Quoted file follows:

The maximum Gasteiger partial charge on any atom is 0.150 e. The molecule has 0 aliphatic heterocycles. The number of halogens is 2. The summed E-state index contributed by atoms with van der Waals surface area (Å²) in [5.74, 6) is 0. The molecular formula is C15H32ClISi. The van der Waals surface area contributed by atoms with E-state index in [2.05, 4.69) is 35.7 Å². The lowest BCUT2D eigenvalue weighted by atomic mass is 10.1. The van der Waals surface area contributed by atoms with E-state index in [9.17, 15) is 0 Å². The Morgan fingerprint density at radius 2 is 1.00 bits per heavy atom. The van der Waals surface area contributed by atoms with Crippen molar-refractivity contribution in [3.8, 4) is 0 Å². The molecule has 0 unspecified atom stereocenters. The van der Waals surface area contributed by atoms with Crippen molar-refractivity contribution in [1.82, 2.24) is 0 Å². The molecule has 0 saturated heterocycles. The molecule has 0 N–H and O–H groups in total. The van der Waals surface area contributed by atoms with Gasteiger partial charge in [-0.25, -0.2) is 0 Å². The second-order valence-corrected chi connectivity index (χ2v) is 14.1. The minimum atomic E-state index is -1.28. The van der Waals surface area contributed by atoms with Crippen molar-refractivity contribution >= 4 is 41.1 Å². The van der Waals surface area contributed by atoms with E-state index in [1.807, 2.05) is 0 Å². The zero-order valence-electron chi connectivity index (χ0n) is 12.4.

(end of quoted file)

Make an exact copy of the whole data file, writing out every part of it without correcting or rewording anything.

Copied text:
The maximum Gasteiger partial charge on any atom is 0.150 e. The molecule has 0 aliphatic heterocycles. The number of halogens is 2. The summed E-state index contributed by atoms with van der Waals surface area (Å²) in [5.74, 6) is 0. The molecular formula is C15H32ClISi. The van der Waals surface area contributed by atoms with E-state index in [2.05, 4.69) is 35.7 Å². The lowest BCUT2D eigenvalue weighted by atomic mass is 10.1. The van der Waals surface area contributed by atoms with E-state index in [9.17, 15) is 0 Å². The Morgan fingerprint density at radius 2 is 1.00 bits per heavy atom. The van der Waals surface area contributed by atoms with Crippen molar-refractivity contribution in [3.8, 4) is 0 Å². The molecule has 0 unspecified atom stereocenters. The van der Waals surface area contributed by atoms with Crippen molar-refractivity contribution in [1.82, 2.24) is 0 Å². The molecule has 0 saturated heterocycles. The molecule has 0 N–H and O–H groups in total. The van der Waals surface area contributed by atoms with Gasteiger partial charge in [-0.25, -0.2) is 0 Å². The second-order valence-corrected chi connectivity index (χ2v) is 14.1. The minimum atomic E-state index is -1.28. The van der Waals surface area contributed by atoms with Crippen molar-refractivity contribution >= 4 is 41.1 Å². The van der Waals surface area contributed by atoms with E-state index in [1.807, 2.05) is 0 Å². The zero-order valence-electron chi connectivity index (χ0n) is 12.4.